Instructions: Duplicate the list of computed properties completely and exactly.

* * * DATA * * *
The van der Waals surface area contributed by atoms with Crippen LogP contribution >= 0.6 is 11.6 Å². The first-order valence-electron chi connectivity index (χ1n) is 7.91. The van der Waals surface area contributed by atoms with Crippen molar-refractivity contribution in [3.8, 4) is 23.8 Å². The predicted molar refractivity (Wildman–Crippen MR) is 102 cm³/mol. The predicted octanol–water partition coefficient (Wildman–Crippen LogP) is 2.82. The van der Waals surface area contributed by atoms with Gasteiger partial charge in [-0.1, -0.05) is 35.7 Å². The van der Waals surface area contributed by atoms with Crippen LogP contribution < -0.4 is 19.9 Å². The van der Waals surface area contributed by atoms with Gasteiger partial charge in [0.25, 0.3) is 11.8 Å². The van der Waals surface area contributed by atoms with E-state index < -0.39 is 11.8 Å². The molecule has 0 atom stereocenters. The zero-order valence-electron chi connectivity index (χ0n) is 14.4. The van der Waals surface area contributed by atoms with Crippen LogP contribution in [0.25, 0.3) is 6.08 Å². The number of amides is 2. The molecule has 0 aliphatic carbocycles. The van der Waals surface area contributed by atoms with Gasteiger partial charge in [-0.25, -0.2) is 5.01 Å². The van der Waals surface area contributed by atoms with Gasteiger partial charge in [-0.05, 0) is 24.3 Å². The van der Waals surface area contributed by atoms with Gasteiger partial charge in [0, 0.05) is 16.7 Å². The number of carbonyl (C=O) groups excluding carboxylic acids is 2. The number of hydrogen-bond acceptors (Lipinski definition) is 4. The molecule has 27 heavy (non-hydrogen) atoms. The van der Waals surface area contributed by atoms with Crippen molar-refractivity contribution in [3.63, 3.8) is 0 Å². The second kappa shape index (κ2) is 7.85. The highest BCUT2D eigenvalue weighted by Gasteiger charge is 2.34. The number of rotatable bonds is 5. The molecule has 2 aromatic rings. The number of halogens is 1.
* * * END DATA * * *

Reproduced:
The van der Waals surface area contributed by atoms with Crippen LogP contribution >= 0.6 is 11.6 Å². The first-order valence-electron chi connectivity index (χ1n) is 7.91. The van der Waals surface area contributed by atoms with Crippen molar-refractivity contribution in [3.8, 4) is 23.8 Å². The predicted molar refractivity (Wildman–Crippen MR) is 102 cm³/mol. The predicted octanol–water partition coefficient (Wildman–Crippen LogP) is 2.82. The van der Waals surface area contributed by atoms with Gasteiger partial charge in [-0.1, -0.05) is 35.7 Å². The van der Waals surface area contributed by atoms with Crippen LogP contribution < -0.4 is 19.9 Å². The van der Waals surface area contributed by atoms with Gasteiger partial charge in [0.25, 0.3) is 11.8 Å². The van der Waals surface area contributed by atoms with E-state index < -0.39 is 11.8 Å². The molecule has 0 atom stereocenters. The zero-order valence-electron chi connectivity index (χ0n) is 14.4. The van der Waals surface area contributed by atoms with Crippen LogP contribution in [0.25, 0.3) is 6.08 Å². The number of amides is 2. The molecule has 0 aliphatic carbocycles. The van der Waals surface area contributed by atoms with Gasteiger partial charge in [-0.25, -0.2) is 5.01 Å². The van der Waals surface area contributed by atoms with Gasteiger partial charge in [-0.05, 0) is 24.3 Å². The van der Waals surface area contributed by atoms with Gasteiger partial charge in [0, 0.05) is 16.7 Å². The number of carbonyl (C=O) groups excluding carboxylic acids is 2. The number of hydrogen-bond acceptors (Lipinski definition) is 4. The molecule has 27 heavy (non-hydrogen) atoms. The van der Waals surface area contributed by atoms with Crippen molar-refractivity contribution in [3.63, 3.8) is 0 Å². The second kappa shape index (κ2) is 7.85. The highest BCUT2D eigenvalue weighted by Gasteiger charge is 2.34. The number of rotatable bonds is 5. The molecule has 2 aromatic rings. The number of halogens is 1.